Wednesday, 25 June 2014

Staying Motivated in More Situations

Last week I talked about motivating yourself when your stock isn't selling and when you get rejection emails.  Today I've picked to talk about staying motivated when craft fairs don't go as planned and when your inspiration has dried up.  I've fallen prey to the latter of these two recently and it can be so difficult to stay focused and keep going when these happen.

Craft Fairs

Most of you will know my craft fair experience started out reeeeeeally badly, I've had some absolute stinkers, the type of fairs where no one turns up, it's completely unorganised and you go home and have a good cry (and a large glass of wine).  You can read about my experiences in my previous posts here and here.

It's just disheartening when you've spent a lot of money on stock and packaging, you've made sure your stall looks beautiful and you've put in so much time and skill to ensure your products are the best they can be, and then craft fair is a major let down.

So how do you stay motivated, well first of all, you are not alone, anyone who sells at craft fairs has these days, ask around and I'm sure you'll all have horror stories!  It's nice to be able to laugh about my bad experiences and I have certainly learnt a lot about doing craft fairs from those first three (I'm sure they will haunt me forever!).

How to tackle it! - When you get home from the fair, just have a little 'me' time, enjoy a nice cup of tea and a huge wodge of cake or something similar, and if it's been that bad, have a cry, then sleep on it.  I just look after me when I get home after a bad craft fair, if you ponder on it too much you'll end up feeling really down and things like 'I'm never going to make it...' and 'No one likes my work...' will begin to play on loop in your head.  Don't let this happen!  So a little 'me' time and then have a good sleep and you'll wake up feeling much better.

Next step is to write down what the good points from the craft fair were, what did you learn, who did you meet (other stall holders?), was there anything that happened that made you smile or laugh.  My craft fairs were as bad as they could be, and I still managed to take away something from each of them. Write all of these down and when you have another bad craft fair in the future read these back and just see how far you have come!  I still smile at the little boy from my second craft fair who loved my designs but didn't have enough money for a notebook, I let him have it for less and his beaming face will stay with me forever. He won't even realise the impact he's had!


Next up, how to stay motivated when your inspiration has gone out the window.  I'm having an awful time of this at the moment so would love to hear how others cope with this!  I need to get on and design my Christmas range (yes I know, Christmas, already!), and yet when it is sunny and hot outside I don't feel like thinking about the winter, let alone sit and draw snowy scenes, holly, mistletoe, penguins and other such wintery things.  I honestly struggle with this and some advice like I've heard of is to get away from the computer, go and take photos or do something you enjoy, but this just doesn't work when you need to get something done soon!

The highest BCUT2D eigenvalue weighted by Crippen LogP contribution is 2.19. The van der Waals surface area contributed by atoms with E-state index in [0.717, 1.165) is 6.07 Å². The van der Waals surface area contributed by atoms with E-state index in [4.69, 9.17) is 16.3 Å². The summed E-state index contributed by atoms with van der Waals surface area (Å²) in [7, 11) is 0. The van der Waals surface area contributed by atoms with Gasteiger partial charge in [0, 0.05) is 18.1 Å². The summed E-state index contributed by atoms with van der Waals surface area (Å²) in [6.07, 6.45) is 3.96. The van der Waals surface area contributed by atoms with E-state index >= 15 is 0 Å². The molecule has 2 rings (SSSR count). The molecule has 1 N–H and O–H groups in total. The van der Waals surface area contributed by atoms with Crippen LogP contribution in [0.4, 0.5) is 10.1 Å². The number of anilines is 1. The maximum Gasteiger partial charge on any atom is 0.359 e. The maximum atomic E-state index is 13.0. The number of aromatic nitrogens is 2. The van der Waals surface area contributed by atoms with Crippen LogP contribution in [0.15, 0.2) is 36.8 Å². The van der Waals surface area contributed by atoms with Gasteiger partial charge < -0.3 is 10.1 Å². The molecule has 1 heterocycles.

How to tackle it! - So my advice here is to just keep drawing, to put time aside everyday for your designing and just keep at it, you may end up with pages and pages of rubbish but there will be some lovely illustrations in there that will have potential.  Sometimes there isn't the option of putting it off and waiting for your inspiration to come back, sometimes the only option is to plod along until you power through and the ideas begin to flow again.  It's like what they tell writers to do, just keep writing, even if it is utter rubbish, eventually it will come together.  If anyone has any better advice for this let me know!


  1. Interesting to read your last 2 blog posts Emma. It's not something most people feel able to talk about so well done for putting it out there! I get asked a lot by people I mentor how to shift stock that's not selling and/or find new outlets, it can be tough for makers when you don't know who to approach. The inspiration block is actually one I handle in a completely different way. My answer to it is always to get out and see a new exhibition or visit another gallery or (my favourite one) to do a workshop in something completely different. I find it gets me re-excited and full of ideas. We're going to be doing lots of workshops when we move the gallery to the new premises and I can't wait - play time! It can be hard to justify taking time out when you've got lots to do and very little time to do it but I try and reason it out as I would when I'm very tired: Really tired, need a nap but lots to do. Options are either continue working very slowly because I can't afford to stop OR have a nap, wake up feeling refreshed and get everything done on time anyway because I'm so much more productive than when I was over tired. (Plus naps are much more fun than paperwork!) x

    1. Yeyy it worked! :) It can be incredible difficult when stock isn't selling, and I'm sure everyone will have this problem at some point. It's trying to come up with new ideas for getting it seen, especially when you're just starting out and don't have the online presence or contacts to help you.

      I do agree with you about the inspiration block, I often choose to do something different and something I know I'll really enjoy. Every now and then I just don't have the time to do that and have found that if it is my drawing I am struggling with, and I power through, something will click eventually and I'll produce come really great ideas. (Naps are definitely more fun than most work!)